Profile: Eng Kai Er

Published on 22 December 2015

Scientist Eng Kai Er doesn’t let work get in the way of her passion for dance.

BY daphne ong

It’s no secret that passion is what binds artists to their work. But what happens when one is bound by both passion and obligation?

Few artists in Singapore are as qualified to answer this question as Eng Kai Er. Best known as the science-scholar-turned-dancer, Eng is, in fact, a study in dogged determination against the odds to become the artist she aspired to be.

Jumping at the chance to join a dance group at age nine, Eng kept dancing through her school years, even after attaining a scholarship to study biochemistry at Cambridge University, and later her PhD at Karolinska Institutet, a medical university in Sweden.

It was while she was in Europe that, in spite of having no formal dance training, the idea of working in dance became a reality.

“I saw that in Europe, it was quite normal for people to study dance in a professional training programme simply because they were interested in dance — it blew my mind. That idea was enough to make me dream that I would somehow find a way to work in dance,” says Eng.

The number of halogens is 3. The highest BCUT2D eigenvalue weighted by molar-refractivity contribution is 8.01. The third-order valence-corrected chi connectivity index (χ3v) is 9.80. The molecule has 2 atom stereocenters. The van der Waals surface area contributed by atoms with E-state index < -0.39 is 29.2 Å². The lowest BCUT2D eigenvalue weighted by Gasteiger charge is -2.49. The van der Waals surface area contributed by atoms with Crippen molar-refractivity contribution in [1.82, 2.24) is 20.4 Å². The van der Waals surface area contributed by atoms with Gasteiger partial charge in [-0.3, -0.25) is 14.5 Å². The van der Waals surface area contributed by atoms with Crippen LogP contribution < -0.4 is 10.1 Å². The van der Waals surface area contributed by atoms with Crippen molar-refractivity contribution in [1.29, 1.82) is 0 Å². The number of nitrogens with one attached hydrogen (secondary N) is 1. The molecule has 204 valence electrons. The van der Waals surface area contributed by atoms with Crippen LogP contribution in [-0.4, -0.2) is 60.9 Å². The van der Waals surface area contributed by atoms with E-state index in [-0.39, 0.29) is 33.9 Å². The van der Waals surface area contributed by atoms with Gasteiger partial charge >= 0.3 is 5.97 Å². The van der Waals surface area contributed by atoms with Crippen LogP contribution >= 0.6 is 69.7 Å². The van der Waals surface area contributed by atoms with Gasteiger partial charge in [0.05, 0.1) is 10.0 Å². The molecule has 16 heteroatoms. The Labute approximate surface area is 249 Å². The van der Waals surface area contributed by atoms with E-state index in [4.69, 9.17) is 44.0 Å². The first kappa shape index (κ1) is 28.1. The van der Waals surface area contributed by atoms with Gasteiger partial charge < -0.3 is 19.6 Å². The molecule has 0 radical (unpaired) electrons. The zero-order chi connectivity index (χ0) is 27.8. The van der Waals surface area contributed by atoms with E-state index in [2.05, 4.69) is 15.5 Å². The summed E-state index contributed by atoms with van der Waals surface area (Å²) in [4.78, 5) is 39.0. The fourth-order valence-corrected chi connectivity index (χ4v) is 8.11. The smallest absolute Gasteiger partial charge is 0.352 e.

She danced every chance she got, and started creating her own works during her PhD days. Now in Singapore, Eng holds down a job in science, while continuing to dance and create.

Her experiments go beyond the laboratories of her day job. “I think my performances are departing from dance, but at the same time, they somehow rely on a pre-existing affinity and curiosity towards dance.”

Once openly unhappy about her scholarly science obligations, her early art revolved around the problems she had trying to find her own path and identity. These days, she is happier and inspired by the people around her; much of her work now involves collaboration with other artists.

It is perhaps Eng’s bravery that sets her apart from the crowd. Bold enough to criticise her own works while taking unfavourable reviews in stride, she learns from experience and ploughs on to the next thing.

From her first full-length solo show Don’t Let the Shrink Shrink You to innovative 2015 offering Indulgence, presented as an associate artist of TheatreWorks, she shows no sign of slowing down.

In December, her work Porno was performed with long-time collaborator Sviatlana Viarbitskaya at the recent M1 Contact Contemporary Dance Festival.

Just like dance itself, Eng is a living example of her own personal credo: “Courage gets stronger with practice.”

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